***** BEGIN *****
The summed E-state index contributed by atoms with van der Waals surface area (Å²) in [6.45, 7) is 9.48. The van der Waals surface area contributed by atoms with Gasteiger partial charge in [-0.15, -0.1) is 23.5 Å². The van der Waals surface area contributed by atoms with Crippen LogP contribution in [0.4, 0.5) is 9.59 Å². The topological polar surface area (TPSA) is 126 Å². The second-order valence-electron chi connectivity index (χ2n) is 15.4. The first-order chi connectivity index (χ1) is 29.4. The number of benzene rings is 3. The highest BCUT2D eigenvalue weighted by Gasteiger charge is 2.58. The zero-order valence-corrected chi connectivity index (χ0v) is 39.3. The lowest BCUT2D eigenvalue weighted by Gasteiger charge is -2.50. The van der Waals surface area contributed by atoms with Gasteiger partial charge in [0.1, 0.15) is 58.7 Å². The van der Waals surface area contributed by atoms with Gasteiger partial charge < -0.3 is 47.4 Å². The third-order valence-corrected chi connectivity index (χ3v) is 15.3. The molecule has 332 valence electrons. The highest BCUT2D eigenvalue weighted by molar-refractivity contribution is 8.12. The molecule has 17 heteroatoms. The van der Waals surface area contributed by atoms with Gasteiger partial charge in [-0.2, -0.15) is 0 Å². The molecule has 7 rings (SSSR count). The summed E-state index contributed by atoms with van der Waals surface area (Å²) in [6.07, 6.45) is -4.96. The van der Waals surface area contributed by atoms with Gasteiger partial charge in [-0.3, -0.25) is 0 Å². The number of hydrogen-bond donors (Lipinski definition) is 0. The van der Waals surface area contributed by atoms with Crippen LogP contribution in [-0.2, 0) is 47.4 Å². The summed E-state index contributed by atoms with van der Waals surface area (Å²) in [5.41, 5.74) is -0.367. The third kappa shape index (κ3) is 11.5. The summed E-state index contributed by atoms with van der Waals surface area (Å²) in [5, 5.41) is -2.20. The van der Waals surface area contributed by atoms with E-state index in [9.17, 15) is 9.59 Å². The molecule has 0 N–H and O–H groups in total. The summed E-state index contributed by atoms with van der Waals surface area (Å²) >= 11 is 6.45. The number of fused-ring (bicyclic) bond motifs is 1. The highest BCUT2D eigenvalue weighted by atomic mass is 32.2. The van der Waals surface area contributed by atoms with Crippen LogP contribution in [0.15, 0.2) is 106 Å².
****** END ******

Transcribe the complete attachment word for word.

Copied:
The summed E-state index contributed by atoms with van der Waals surface area (Å²) in [6.45, 7) is 9.48. The van der Waals surface area contributed by atoms with Gasteiger partial charge in [-0.15, -0.1) is 23.5 Å². The van der Waals surface area contributed by atoms with Crippen LogP contribution in [0.4, 0.5) is 9.59 Å². The topological polar surface area (TPSA) is 126 Å². The second-order valence-electron chi connectivity index (χ2n) is 15.4. The first-order chi connectivity index (χ1) is 29.4. The number of benzene rings is 3. The highest BCUT2D eigenvalue weighted by Gasteiger charge is 2.58. The zero-order valence-corrected chi connectivity index (χ0v) is 39.3. The lowest BCUT2D eigenvalue weighted by Gasteiger charge is -2.50. The van der Waals surface area contributed by atoms with Gasteiger partial charge in [0.1, 0.15) is 58.7 Å². The van der Waals surface area contributed by atoms with Gasteiger partial charge < -0.3 is 47.4 Å². The third-order valence-corrected chi connectivity index (χ3v) is 15.3. The molecule has 332 valence electrons. The highest BCUT2D eigenvalue weighted by molar-refractivity contribution is 8.12. The molecule has 17 heteroatoms. The van der Waals surface area contributed by atoms with Gasteiger partial charge in [-0.2, -0.15) is 0 Å². The molecule has 7 rings (SSSR count). The summed E-state index contributed by atoms with van der Waals surface area (Å²) in [6.07, 6.45) is -4.96. The van der Waals surface area contributed by atoms with Gasteiger partial charge in [-0.3, -0.25) is 0 Å². The number of hydrogen-bond donors (Lipinski definition) is 0. The van der Waals surface area contributed by atoms with Crippen LogP contribution in [-0.2, 0) is 47.4 Å². The summed E-state index contributed by atoms with van der Waals surface area (Å²) in [5.41, 5.74) is -0.367. The third kappa shape index (κ3) is 11.5. The summed E-state index contributed by atoms with van der Waals surface area (Å²) in [5, 5.41) is -2.20. The van der Waals surface area contributed by atoms with E-state index in [9.17, 15) is 9.59 Å². The molecule has 0 N–H and O–H groups in total. The summed E-state index contributed by atoms with van der Waals surface area (Å²) >= 11 is 6.45. The number of fused-ring (bicyclic) bond motifs is 1. The highest BCUT2D eigenvalue weighted by atomic mass is 32.2. The van der Waals surface area contributed by atoms with Crippen LogP contribution in [0.15, 0.2) is 106 Å².